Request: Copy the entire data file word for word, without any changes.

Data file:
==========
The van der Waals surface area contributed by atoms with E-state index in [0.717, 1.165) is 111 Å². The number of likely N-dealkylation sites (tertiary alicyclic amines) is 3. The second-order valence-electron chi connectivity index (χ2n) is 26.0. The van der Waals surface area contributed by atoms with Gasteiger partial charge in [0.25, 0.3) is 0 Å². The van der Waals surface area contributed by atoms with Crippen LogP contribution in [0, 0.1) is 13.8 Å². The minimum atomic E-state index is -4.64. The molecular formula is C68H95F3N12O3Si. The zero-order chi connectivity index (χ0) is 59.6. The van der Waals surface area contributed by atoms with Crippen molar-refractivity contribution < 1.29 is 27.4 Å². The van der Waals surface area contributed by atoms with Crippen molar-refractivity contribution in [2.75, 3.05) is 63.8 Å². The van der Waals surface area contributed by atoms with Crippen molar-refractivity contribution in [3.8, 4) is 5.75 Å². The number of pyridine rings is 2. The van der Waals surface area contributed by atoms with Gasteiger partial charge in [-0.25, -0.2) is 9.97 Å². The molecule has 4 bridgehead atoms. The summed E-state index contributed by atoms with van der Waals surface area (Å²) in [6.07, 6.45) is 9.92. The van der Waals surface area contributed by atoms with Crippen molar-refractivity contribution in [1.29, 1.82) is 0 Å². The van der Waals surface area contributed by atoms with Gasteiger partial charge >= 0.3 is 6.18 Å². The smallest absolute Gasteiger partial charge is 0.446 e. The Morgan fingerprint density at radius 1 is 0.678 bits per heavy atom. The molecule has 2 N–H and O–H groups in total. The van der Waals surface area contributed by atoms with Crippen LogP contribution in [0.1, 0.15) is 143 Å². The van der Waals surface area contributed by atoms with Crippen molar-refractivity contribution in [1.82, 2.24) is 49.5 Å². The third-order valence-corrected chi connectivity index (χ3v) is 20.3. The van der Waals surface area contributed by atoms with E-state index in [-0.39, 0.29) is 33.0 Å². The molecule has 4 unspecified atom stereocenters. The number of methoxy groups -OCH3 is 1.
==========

The van der Waals surface area contributed by atoms with E-state index in [0.717, 1.165) is 111 Å². The number of likely N-dealkylation sites (tertiary alicyclic amines) is 3. The second-order valence-electron chi connectivity index (χ2n) is 26.0. The van der Waals surface area contributed by atoms with Gasteiger partial charge in [0.25, 0.3) is 0 Å². The van der Waals surface area contributed by atoms with Crippen LogP contribution in [0, 0.1) is 13.8 Å². The minimum atomic E-state index is -4.64. The molecular formula is C68H95F3N12O3Si. The zero-order chi connectivity index (χ0) is 59.6. The van der Waals surface area contributed by atoms with Crippen molar-refractivity contribution < 1.29 is 27.4 Å². The van der Waals surface area contributed by atoms with Crippen molar-refractivity contribution in [2.75, 3.05) is 63.8 Å². The van der Waals surface area contributed by atoms with Crippen molar-refractivity contribution in [3.8, 4) is 5.75 Å². The number of pyridine rings is 2. The van der Waals surface area contributed by atoms with Gasteiger partial charge in [-0.25, -0.2) is 9.97 Å². The molecule has 4 bridgehead atoms. The summed E-state index contributed by atoms with van der Waals surface area (Å²) in [6.07, 6.45) is 9.92. The van der Waals surface area contributed by atoms with Crippen molar-refractivity contribution in [1.29, 1.82) is 0 Å². The van der Waals surface area contributed by atoms with Gasteiger partial charge >= 0.3 is 6.18 Å². The smallest absolute Gasteiger partial charge is 0.446 e. The Morgan fingerprint density at radius 1 is 0.678 bits per heavy atom. The molecule has 2 N–H and O–H groups in total. The van der Waals surface area contributed by atoms with Crippen LogP contribution in [0.1, 0.15) is 143 Å². The van der Waals surface area contributed by atoms with Crippen molar-refractivity contribution in [1.82, 2.24) is 49.5 Å². The third-order valence-corrected chi connectivity index (χ3v) is 20.3. The van der Waals surface area contributed by atoms with E-state index in [-0.39, 0.29) is 33.0 Å². The molecule has 4 unspecified atom stereocenters. The number of methoxy groups -OCH3 is 1.